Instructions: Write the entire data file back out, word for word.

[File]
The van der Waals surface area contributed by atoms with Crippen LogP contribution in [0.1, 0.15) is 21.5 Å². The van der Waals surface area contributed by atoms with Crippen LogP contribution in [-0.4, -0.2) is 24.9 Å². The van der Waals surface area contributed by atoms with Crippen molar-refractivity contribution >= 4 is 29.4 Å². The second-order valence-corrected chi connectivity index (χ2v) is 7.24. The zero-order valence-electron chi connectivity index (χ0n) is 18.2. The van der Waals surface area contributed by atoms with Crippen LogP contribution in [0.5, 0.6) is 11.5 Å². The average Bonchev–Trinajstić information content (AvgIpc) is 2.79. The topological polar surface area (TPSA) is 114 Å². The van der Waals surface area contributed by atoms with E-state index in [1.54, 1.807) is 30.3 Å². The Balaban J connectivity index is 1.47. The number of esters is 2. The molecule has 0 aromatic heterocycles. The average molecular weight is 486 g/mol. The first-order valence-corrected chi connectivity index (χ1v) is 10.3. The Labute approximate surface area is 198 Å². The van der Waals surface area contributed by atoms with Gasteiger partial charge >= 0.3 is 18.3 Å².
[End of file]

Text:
The van der Waals surface area contributed by atoms with Crippen LogP contribution in [0.1, 0.15) is 21.5 Å². The van der Waals surface area contributed by atoms with Crippen LogP contribution in [-0.4, -0.2) is 24.9 Å². The van der Waals surface area contributed by atoms with Crippen molar-refractivity contribution >= 4 is 29.4 Å². The second-order valence-corrected chi connectivity index (χ2v) is 7.24. The zero-order valence-electron chi connectivity index (χ0n) is 18.2. The van der Waals surface area contributed by atoms with Crippen LogP contribution in [0.5, 0.6) is 11.5 Å². The average Bonchev–Trinajstić information content (AvgIpc) is 2.79. The topological polar surface area (TPSA) is 114 Å². The van der Waals surface area contributed by atoms with E-state index in [1.54, 1.807) is 30.3 Å². The Balaban J connectivity index is 1.47. The number of esters is 2. The molecule has 0 aromatic heterocycles. The average molecular weight is 486 g/mol. The first-order valence-corrected chi connectivity index (χ1v) is 10.3. The Labute approximate surface area is 198 Å². The van der Waals surface area contributed by atoms with Gasteiger partial charge >= 0.3 is 18.3 Å².